So I’m standing in line in a sandwich shop down San Diego way, waiting to see if two chicken salad sandwiches will yield any change from a $20 (They don’t.) when this guy my pal knows staggers in the door and joins the line. He’s the blonde, aging, and pear-shaped frat-boy type common in the whiter parts of San Diego. He’s on a life pension from his grandparents; something common in these Californicated places. As such he’s an elite member of the Maynard G. Krebs Zero-Work Brigade and not accustomed to reversals of fortune.
Looking at him this AM it is possible to see he is a reasonably good-looking man, but just. This is because, besides a distinct wobbling lurch in his step, he also appears to have gone ten rounds with Mike Tyson in his prime.
His nose is thickened along with the rest of his face, and not just from a lifetime’s love affair with single malt. There’s a huge frresh scab across the bridge of his nose and a larger one crusting-up along the side of his jaw and under his chin giving off a rusty red gleam like some strawberry skid-marks. Both his eyes have large, dark circles around them as if they’ve gotten special attention from a ball-peen hammer, and their expression is that of a man who’s just walked out of a fire-fight in the Afghan hills into a starring role in Lone Survivor.
My pal knows this guy and introduces me. I shake his trembling hand and say, as anyone would, “What happened to you?”
“I had a bad day on Wednesday.”
“Obviously,” said my pal.
“Can I tell you about it?,” he asked.
“Obviously,” said my pal.
“Well, I get up in the morning and go out to the garage for my car. And my car’s condition just.. just… it stops me cold.
”It’s got a flat and the tire that’s flat is the spare that I put on the week before but neglected to replace because, hey, who gets two flat tires in a week, right?
”So I have no spare and have to get the tow truck to come out and take the car to Discount Tire and me to Budget Rent a Car for some wheels. They rent me a car and I drive away for the rest of my day intending to pick my car up in the late afternoon. I do some errands and go home and hang around there for a few hours.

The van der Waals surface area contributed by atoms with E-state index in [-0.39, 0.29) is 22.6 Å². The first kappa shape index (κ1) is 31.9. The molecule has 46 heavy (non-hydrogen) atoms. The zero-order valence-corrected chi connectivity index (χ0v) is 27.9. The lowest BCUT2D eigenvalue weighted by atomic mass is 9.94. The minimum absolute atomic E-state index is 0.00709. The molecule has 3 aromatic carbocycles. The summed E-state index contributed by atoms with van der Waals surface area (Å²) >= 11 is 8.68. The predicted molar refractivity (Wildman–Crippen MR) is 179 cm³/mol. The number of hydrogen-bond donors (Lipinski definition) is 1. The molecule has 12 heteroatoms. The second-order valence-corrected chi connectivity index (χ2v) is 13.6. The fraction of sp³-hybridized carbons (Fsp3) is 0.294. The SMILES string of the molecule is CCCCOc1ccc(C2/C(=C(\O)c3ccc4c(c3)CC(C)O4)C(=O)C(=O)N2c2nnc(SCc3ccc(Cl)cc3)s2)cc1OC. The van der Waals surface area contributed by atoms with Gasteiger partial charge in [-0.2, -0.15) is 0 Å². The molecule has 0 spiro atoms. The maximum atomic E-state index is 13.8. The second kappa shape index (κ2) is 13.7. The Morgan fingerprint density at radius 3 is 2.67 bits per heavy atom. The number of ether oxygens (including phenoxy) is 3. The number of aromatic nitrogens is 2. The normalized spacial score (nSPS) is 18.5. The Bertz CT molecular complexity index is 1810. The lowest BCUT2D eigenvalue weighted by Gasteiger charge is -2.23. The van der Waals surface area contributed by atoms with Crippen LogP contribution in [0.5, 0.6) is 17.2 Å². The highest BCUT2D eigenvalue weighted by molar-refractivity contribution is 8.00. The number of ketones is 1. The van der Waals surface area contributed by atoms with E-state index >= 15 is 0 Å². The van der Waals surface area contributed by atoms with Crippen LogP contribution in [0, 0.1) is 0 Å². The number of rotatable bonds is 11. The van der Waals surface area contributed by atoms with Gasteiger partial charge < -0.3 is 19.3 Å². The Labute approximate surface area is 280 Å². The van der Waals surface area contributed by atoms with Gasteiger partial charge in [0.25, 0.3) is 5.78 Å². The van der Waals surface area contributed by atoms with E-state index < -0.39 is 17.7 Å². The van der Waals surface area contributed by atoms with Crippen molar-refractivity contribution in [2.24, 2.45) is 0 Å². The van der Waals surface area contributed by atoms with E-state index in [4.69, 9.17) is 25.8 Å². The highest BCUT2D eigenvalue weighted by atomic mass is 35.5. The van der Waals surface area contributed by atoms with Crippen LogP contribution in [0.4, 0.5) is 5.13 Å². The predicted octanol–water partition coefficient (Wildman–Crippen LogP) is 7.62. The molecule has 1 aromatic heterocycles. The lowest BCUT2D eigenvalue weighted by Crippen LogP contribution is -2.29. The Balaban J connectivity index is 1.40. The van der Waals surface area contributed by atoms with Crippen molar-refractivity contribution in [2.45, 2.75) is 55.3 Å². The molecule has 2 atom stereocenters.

“Finally it’s time to pick up the car and take the rental back. I call the tire shop and they tell me I’m good to go. So I pick up the keys and go out to the car that’s parked at the top of my driveway.
“At some point in my walk, I notice there’s a bee buzzing around my head. Then I notice three bees and then an entire swarm and they are all swooping and diving at me and trying to sting me.”
At this point, the sandwich line and the entire sandwich shop have slowed to a crawl, listening.
“I get stung three times on the forehead, four times on one arm, twice on the other, and six times on my right leg.” (Polo shirts and shorts are the uniform of choice in this town.)
“So I’m whirling around and waving my arms and trying to get to my rental car when I notice that the bee swarm is thickest between me and the car.
“That’s when I decided to do one thing and one ting only. Flee!
“I turn around and still waving my arms all around me begin to run at top speed down the slope of my driveway towards the street about thirty yards away down the slope.
“Running downhill at speed in flip-flops isn’t, I’m here to tell you, a great idea since at some point I feel my hip give and, boom, I perform a perfect face plant in the asphalt.
“The good news is that this seems to throw the bees off since they leave me alone. The bad news is this face. The worse news is that just when I think that I’ll just lie there, phone 911 on my cell and wait for the paramedics since I can’t walk, my hip pops back in and I’m able to sneak around the house, and into the rental and drive myself to the emergency room.”
My pal and I murmur our condolences and gather up our sandwiches.
“Thanks,” he says. “But that’s not the best part.”
“Nope. When I came out this morning to go to work, another tire was flat. I walked here and now I’m afraid to go home.”